It’s not often that a startup in a challenging tech sector changes focus barely a year into its existence but it’s a feat that seems to have been pulled off in some style by British bitcoin and blockchain tech firm Elliptic.
When Techworld caught up with the firm in February 2015 its market pitch was around the firm’s bitcoin Vault platform, a digital location for investors to store their virtual currency in gilded, fully-insured security. This seemed logical. If people speculate on bitcoins they were going to need somewhere very reliable to keep them where they wouldn’t be pilfered.
This was a complicated enough challenge but within months the firm’s founders had spied what they believed was an even bigger issue that needed solving: how to spot criminal misuse and laundering of bitcoins into hard currency.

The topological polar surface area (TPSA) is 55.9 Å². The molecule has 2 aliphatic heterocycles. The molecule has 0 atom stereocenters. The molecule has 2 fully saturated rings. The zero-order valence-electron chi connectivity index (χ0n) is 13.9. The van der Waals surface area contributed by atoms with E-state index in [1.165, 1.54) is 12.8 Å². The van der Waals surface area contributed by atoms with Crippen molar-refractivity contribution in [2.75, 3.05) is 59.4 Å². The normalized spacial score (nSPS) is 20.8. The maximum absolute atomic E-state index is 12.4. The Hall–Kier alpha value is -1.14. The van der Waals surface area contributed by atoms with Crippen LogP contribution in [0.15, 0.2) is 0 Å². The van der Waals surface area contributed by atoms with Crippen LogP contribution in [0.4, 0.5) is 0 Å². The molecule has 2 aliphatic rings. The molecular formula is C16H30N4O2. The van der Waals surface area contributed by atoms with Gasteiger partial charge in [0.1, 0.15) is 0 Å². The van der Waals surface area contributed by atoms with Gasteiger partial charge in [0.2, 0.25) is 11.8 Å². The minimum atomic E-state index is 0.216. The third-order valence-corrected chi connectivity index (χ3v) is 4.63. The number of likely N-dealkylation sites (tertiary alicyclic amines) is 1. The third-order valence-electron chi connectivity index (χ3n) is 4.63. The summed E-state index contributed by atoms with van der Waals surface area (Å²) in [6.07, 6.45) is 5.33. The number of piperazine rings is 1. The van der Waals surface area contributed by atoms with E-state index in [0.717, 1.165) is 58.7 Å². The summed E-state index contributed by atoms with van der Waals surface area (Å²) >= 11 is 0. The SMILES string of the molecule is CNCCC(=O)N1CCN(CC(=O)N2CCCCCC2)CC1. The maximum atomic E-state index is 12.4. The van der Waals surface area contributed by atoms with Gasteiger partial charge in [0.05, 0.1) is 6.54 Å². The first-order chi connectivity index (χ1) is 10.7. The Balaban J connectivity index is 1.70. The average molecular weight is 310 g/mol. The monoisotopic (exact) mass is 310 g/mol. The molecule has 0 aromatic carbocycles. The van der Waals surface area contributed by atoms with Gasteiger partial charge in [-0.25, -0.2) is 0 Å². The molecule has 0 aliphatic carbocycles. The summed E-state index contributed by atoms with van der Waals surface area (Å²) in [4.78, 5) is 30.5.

Institutions have no easy way to work out which deposits are from legitimate sources and which aren’t, something that has the potential to dramatically slow down the adoption of bitcoins and other virtual currencies by an industry extremely wary of compliance and risk.
Peering deeper into bitcoin transactions and the identities behind them is supposed to be